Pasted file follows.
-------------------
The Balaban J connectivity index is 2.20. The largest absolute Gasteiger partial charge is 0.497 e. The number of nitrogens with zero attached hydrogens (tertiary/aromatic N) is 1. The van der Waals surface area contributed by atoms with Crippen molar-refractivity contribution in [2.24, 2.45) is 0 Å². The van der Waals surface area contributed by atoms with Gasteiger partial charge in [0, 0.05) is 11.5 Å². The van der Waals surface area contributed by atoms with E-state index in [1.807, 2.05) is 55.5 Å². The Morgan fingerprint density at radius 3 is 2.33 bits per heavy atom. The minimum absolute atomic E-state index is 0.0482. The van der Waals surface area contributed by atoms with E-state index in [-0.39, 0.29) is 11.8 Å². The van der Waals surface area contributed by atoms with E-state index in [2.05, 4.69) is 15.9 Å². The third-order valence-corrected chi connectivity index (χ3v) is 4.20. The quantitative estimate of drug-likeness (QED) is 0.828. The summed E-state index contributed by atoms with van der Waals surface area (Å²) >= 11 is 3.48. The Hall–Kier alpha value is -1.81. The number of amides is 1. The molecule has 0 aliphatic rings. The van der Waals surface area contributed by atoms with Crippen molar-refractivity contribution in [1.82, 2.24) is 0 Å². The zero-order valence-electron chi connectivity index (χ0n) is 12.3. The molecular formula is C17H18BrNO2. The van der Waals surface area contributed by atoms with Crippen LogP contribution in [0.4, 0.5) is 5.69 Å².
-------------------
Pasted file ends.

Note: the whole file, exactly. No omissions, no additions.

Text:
The Balaban J connectivity index is 2.20. The largest absolute Gasteiger partial charge is 0.497 e. The number of nitrogens with zero attached hydrogens (tertiary/aromatic N) is 1. The van der Waals surface area contributed by atoms with Crippen molar-refractivity contribution in [2.24, 2.45) is 0 Å². The van der Waals surface area contributed by atoms with Gasteiger partial charge in [0, 0.05) is 11.5 Å². The van der Waals surface area contributed by atoms with E-state index in [1.807, 2.05) is 55.5 Å². The Morgan fingerprint density at radius 3 is 2.33 bits per heavy atom. The minimum absolute atomic E-state index is 0.0482. The van der Waals surface area contributed by atoms with E-state index in [-0.39, 0.29) is 11.8 Å². The van der Waals surface area contributed by atoms with E-state index in [2.05, 4.69) is 15.9 Å². The third-order valence-corrected chi connectivity index (χ3v) is 4.20. The quantitative estimate of drug-likeness (QED) is 0.828. The summed E-state index contributed by atoms with van der Waals surface area (Å²) >= 11 is 3.48. The Hall–Kier alpha value is -1.81. The number of amides is 1. The molecule has 0 aliphatic rings. The van der Waals surface area contributed by atoms with Crippen molar-refractivity contribution in [1.82, 2.24) is 0 Å². The zero-order valence-electron chi connectivity index (χ0n) is 12.3. The molecular formula is C17H18BrNO2. The van der Waals surface area contributed by atoms with Crippen LogP contribution in [0.4, 0.5) is 5.69 Å².